The Trump administration is denying citizenship to the kids of gay parents if they’re born abroad

Allison Blixt, Stefania Zaccari, and their two children.
Allison Blixt, Stefania Zaccari, and their two children. The State Department said that only one of the children had birthright American citizenship, despite both moms being named on both the kids' birth certificates. Photo: Allison Blixt

A Trump administration change to how immigration law is implemented has led to the children of same-sex couples being denied American citizenship.

Several years ago, the State Department issued rules to how it would implement the 1952 Immigration and Nationality Act (INA). Before, under the INA, a child born to a married couple living abroad had a right to American citizenship at birth if one of their parents was an American citizen.

But that changed in 2017.

“The U.S. Department of State interprets the INA to mean that a child born abroad must be biologically related to a U.S. citizen parent,” the State Department’s website says. “Even if local law recognizes a surrogacy agreement and finds that U.S. parents are the legal parents of a child conceived and born abroad… if the child does not have a biological connection to a U.S. citizen parent, the child will not be a U.S. citizen at birth.”

This changed nothing for heterosexual married couples. Passport applications don’t ask if a child was conceived with the help of a sperm or egg donor, which may cut the biological tie between the child and the American parent.

Related: Why is this lesbian trying to overturn marriage equality?

They also don’t ask for DNA-testing from heterosexual parents in cases where the father is the American citizen, even though his marriage to the mother doesn’t mean that there’s a “biological connection” to the child.

Instead, the State Department usually just assumes that the people who are on the birth certificate are the child’s parents, if the parents are straight.

But same-sex couples stand out, and the State Department isn’t willing to apply the same assumption of parentage to them. Which means that their children can end up being labeled as born “out of wedlock” for the purposes of immigration law, even if their parents were married.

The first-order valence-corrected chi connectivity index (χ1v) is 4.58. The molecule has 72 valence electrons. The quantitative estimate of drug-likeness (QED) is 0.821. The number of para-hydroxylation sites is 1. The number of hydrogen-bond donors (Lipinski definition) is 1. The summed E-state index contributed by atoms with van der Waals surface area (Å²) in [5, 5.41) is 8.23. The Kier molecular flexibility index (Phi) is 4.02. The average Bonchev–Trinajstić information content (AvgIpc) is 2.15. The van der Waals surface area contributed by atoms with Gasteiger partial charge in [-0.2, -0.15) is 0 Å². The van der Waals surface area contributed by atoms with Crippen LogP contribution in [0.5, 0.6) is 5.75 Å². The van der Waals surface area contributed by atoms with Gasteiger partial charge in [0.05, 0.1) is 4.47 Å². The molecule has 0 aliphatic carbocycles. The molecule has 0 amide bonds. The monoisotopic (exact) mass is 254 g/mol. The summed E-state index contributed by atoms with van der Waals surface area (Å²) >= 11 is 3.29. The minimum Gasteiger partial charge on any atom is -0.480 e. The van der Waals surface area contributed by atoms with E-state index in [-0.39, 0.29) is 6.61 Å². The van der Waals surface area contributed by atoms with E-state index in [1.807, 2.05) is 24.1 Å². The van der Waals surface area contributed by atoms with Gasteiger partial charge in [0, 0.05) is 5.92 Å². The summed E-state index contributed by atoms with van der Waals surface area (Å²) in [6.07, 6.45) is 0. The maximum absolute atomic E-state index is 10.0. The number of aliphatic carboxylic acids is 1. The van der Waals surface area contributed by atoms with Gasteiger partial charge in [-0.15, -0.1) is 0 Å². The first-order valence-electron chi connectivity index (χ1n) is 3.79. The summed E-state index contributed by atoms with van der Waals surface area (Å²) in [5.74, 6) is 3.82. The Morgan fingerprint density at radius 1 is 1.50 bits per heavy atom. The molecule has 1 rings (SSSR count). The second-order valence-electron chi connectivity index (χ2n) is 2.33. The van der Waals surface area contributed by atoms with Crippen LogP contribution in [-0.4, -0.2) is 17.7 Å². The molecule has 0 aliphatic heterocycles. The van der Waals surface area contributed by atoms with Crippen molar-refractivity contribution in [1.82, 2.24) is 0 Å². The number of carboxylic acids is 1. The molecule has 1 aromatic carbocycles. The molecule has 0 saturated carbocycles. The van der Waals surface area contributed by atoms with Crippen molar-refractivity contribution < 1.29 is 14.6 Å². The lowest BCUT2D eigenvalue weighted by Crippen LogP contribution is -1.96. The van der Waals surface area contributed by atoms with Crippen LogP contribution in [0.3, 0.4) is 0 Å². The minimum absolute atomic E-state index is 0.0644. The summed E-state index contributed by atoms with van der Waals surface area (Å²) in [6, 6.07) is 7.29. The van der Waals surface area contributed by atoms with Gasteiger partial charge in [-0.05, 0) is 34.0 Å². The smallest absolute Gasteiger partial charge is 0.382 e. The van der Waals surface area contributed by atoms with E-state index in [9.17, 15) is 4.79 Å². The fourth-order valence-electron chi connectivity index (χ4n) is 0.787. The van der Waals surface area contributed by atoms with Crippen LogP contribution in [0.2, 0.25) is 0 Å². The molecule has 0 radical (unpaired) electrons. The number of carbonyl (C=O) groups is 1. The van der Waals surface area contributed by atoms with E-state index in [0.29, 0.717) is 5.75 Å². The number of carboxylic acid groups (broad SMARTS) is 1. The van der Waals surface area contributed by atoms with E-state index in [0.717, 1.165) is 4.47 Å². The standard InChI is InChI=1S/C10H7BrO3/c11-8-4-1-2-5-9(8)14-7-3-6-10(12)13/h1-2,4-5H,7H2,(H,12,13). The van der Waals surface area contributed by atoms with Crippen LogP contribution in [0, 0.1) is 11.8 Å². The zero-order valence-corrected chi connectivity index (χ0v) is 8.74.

The Daily Beast talked to several families that have been unable to get passports for their children. Allison Blixt, who is American, and her wife Stefania Zaccari have been living together in London since 2008 because they couldn’t find any way for Zaccari to stay in the U.S.

When their first son Lucas was born in 2015, they tried to get him an American passport.

“I thought he would get citizenship, because we were married,” Blixt said. “He would be viewed as my child, no question.”

Because Lucas was born to Zaccari, he was considered an “out of wedlock” birth, even though Blixt and Zaccari were married at the time of his birth and both were on his passport.

Two years later, when Blixt had their second child, Massimiliano, he was able to get an American passport right away.

“They’re basically saying, ‘Yes, Massi is your son, but Lucas isn’t.’ How do we explain that to our kids, that they’re not the same? That’s appalling,” Blixt said.

“He’s being treated like someone who has no connection to the U.S., much as a stepchild would. It’s offensive.”

Earlier this year, gay dads Andrew and Elad Dvash-Banks and their two sons made headlines when a federal judge ruled in their favor.

Because Elad’s sperm was used to create one of their sons, and only Andrew is an American citizen, that son couldn’t get an American passport. But they took their case to court.

“The basis for the State Department’s imposition of a biological requirement is its strained interpretation” of immigration law, the judge wrote.

But the State Department announced last week that it was appealing the decision, a process that could take years and could result in discriminating against LGBTQ families.

“When the government appealed last week, I mean… I thought, I can’t believe it,” Blixt said. “If we want to actually move to the U.S., we can’t just wait until the case is resolved. We have to find other solutions.”

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